Leads Assurance Company Limited had through its lawyer, Newton Jazire requested for a leave of court, saying the applicant had a good, bona fide and meritorious defense to the suit.
“The applicant asserts that it is not indebted to the respondent. It is in the interest of justice that the applicant is granted unconditional leave to appear and defend the suit.”
However, Jane Bitek Langoya, the Corporation Secretary of the respondent reiterated his averment that the applicant’s application raises serious bona fide triable issues that go to the root of any credibility the respondent seeks to attach to the terms of the Advance Payment Guarantee (APG).
“The applicant issued the APG in order to satisfy a condition precedent to a further advance payment under the construction contract but no advance payment was in fact made. If the applicant had merely taken over an existing liability from Leads Insurance Company limited it would have done so by way of an endorsement rather than the issuance of the APG,” argued Langoya.
However, while giving his ruling early this week, Justice Christopher Madrama Izama said the application had succeeded and that the applicant’s fate should not in the circumstances be decided without a hearing.
“Secondly, under the same circumstances the applicant is entitled to unconditional leave to appear and defend the action. This would obviously give the respondent a chance to advance to prove that there is no fraud whatsoever involved in it’s the demand,” ordered Izama.
Request for a guarantee
The issue arose after National Housing and Construction Limited opened up a Civil Suit number 239 of 2013 in the High Court against Leads Assurance Company Limited alleging that the later had failed to pay US$3,627,762 on the basis of an APG taken out by Messieurs MKP Builders SDN BHD Ltd on 16 November 2012 as per the contract.
According to the submissions of the applicant, court heard that In November 2012, the applicant was approached by officials of MKP Builders SDN BHD with a request to provide a guarantee/bond for a sum of US$3,627,760.00 from the period 27th of December 2012 to 26 December 2013.
It was on the representation of MKP the Builders SDN BHD that it had been contracted by the respondent to construct apartments at Naalya for a contract sum of US$18 million. As per the contract that they signed, it required a guarantee as a precondition for the release of an advance payment under the contract by the respondent.
The applicant told Court that it issued an advance payment guarantee number B1/BON/POL/0007481 dated 16th of November 2012 for an amount not exceeding US$3,627,762. 00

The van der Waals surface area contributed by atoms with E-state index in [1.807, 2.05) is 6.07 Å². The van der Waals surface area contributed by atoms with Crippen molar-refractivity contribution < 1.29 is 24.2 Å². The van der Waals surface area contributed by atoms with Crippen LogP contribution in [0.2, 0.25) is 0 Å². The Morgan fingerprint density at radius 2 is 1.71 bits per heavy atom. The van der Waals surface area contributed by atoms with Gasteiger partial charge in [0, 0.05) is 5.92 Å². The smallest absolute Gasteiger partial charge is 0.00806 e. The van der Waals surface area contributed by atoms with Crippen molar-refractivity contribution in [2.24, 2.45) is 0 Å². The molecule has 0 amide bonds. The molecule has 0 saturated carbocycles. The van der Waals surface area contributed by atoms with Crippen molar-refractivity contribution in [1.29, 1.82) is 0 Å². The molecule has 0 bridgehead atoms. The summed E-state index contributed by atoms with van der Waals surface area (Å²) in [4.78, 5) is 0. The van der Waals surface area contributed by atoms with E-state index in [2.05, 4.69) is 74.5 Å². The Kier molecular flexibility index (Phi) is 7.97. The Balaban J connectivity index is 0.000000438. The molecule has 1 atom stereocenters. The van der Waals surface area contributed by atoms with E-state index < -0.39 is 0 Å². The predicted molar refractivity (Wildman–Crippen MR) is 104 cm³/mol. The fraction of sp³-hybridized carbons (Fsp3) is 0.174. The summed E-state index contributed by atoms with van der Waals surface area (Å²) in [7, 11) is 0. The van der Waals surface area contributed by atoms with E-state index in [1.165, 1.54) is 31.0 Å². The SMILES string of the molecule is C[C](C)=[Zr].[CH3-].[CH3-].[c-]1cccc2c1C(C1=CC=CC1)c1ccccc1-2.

However, the applicant said that in a letter dated 4th of February 2013 the respondent demanded payment of US$3,627,762.00 under the APG and the applicant immediately responded by requesting pertinent information which the respondent refused to provide.
Intent to defraud
Consequently the applicant carried out its own investigations headed by the deponent and established that by a construction contract dated July 15, 2011, the respondent contracted NH -MKP Builders Ltd to evict 312 condominium apartments at Naalya for the sum of US$18,138,812.00.
He also found out that the respondent is a majority shareholder in NH – MKP Builders Ltd – by a subcontract dated July 22, 2011.
“NH-MKP Builders Ltd subcontracted MKP Builders SDN BHD to perform the construction contract for a sum of US$17,959,220.00. MKP builders SDN BHD had no contractual relationship with the respondent.”
Langoya also said that NH-MKP builders Ltd did not make any advance payment to MKP builders SDN BHD as required by the sub contract.
The main contract and subcontract had identical terms in clause; which provided that the advance payment would be made against receipt of an advance payment guarantee and in the amount and currency equal to the advance payment.
Closure of Leads Insurance Company Limited
The applicant also claimed to have established that Leads Insurance Company Limited had previously issued an APG in favour of the respondent for US$3,627,762.00 due to expire on December 27, 2012.
“In November/December 2012, investigations into corrupt practices in the Ministry of public service in Uganda revealed that one of the principal shareholders in Leads Insurance Company Limited was a key suspect corrupt practices and the Insurance Regulatory Authority suspended the licence of Leads Insurance Company Limited.”
The applicant alleged that though the respondent was aware that the contract had not been performed by May 2012, and that the money advanced under the main contract together with the Leads Insurance guarantee ought to have been recovered, “the respondent refused to call on the Leads Insurance guarantee”.
“The respondent and MKP builders SDN BHD opted, in fraudulent contrivance, to obtain a fresh guarantee from the applicant, unsuspecting innocent insurance provider, so as to cover themselves should the possibility that the Leads Insurance guarantee could not be called upon to materialize.”